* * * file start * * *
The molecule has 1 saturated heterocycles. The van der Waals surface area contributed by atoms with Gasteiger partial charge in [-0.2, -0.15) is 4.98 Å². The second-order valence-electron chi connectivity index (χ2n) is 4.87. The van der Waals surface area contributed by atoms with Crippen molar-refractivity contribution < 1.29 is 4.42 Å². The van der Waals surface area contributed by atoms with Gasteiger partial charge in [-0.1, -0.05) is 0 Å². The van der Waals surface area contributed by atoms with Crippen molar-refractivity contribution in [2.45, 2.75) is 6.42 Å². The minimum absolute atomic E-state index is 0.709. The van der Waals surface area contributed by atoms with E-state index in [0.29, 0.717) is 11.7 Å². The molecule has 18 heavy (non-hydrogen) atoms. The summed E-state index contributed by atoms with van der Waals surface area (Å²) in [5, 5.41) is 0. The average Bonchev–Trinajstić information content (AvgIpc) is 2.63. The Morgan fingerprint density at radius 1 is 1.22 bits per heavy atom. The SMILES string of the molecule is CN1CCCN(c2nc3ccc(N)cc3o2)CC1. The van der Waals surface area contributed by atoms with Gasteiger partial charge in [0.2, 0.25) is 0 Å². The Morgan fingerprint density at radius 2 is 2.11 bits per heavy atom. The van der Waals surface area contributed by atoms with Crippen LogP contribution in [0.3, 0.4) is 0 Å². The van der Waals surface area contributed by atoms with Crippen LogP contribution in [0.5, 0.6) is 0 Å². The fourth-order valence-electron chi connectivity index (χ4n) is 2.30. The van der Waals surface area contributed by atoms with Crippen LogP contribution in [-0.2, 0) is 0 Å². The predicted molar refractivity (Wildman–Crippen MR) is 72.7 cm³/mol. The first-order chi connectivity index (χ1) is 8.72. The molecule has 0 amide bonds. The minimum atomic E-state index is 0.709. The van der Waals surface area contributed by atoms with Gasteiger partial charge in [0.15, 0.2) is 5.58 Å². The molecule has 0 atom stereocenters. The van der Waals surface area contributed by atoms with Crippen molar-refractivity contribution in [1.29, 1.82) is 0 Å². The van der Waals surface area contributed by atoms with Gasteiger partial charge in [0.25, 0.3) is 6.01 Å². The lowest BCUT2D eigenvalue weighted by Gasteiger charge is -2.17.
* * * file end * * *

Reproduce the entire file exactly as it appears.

The molecule has 1 saturated heterocycles. The van der Waals surface area contributed by atoms with Gasteiger partial charge in [-0.2, -0.15) is 4.98 Å². The second-order valence-electron chi connectivity index (χ2n) is 4.87. The van der Waals surface area contributed by atoms with Crippen molar-refractivity contribution < 1.29 is 4.42 Å². The van der Waals surface area contributed by atoms with Gasteiger partial charge in [-0.1, -0.05) is 0 Å². The van der Waals surface area contributed by atoms with Crippen molar-refractivity contribution in [2.45, 2.75) is 6.42 Å². The minimum absolute atomic E-state index is 0.709. The van der Waals surface area contributed by atoms with E-state index in [0.29, 0.717) is 11.7 Å². The molecule has 18 heavy (non-hydrogen) atoms. The summed E-state index contributed by atoms with van der Waals surface area (Å²) in [5, 5.41) is 0. The average Bonchev–Trinajstić information content (AvgIpc) is 2.63. The Morgan fingerprint density at radius 1 is 1.22 bits per heavy atom. The SMILES string of the molecule is CN1CCCN(c2nc3ccc(N)cc3o2)CC1. The van der Waals surface area contributed by atoms with Gasteiger partial charge in [0.2, 0.25) is 0 Å². The Morgan fingerprint density at radius 2 is 2.11 bits per heavy atom. The van der Waals surface area contributed by atoms with Crippen LogP contribution in [0.3, 0.4) is 0 Å². The van der Waals surface area contributed by atoms with Crippen LogP contribution in [0.5, 0.6) is 0 Å². The fourth-order valence-electron chi connectivity index (χ4n) is 2.30. The van der Waals surface area contributed by atoms with Crippen LogP contribution in [-0.2, 0) is 0 Å². The predicted molar refractivity (Wildman–Crippen MR) is 72.7 cm³/mol. The first-order chi connectivity index (χ1) is 8.72. The molecule has 0 amide bonds. The minimum atomic E-state index is 0.709. The van der Waals surface area contributed by atoms with Gasteiger partial charge in [0.15, 0.2) is 5.58 Å². The molecule has 0 atom stereocenters. The van der Waals surface area contributed by atoms with Crippen molar-refractivity contribution in [1.29, 1.82) is 0 Å². The van der Waals surface area contributed by atoms with Gasteiger partial charge in [0.25, 0.3) is 6.01 Å². The lowest BCUT2D eigenvalue weighted by Gasteiger charge is -2.17.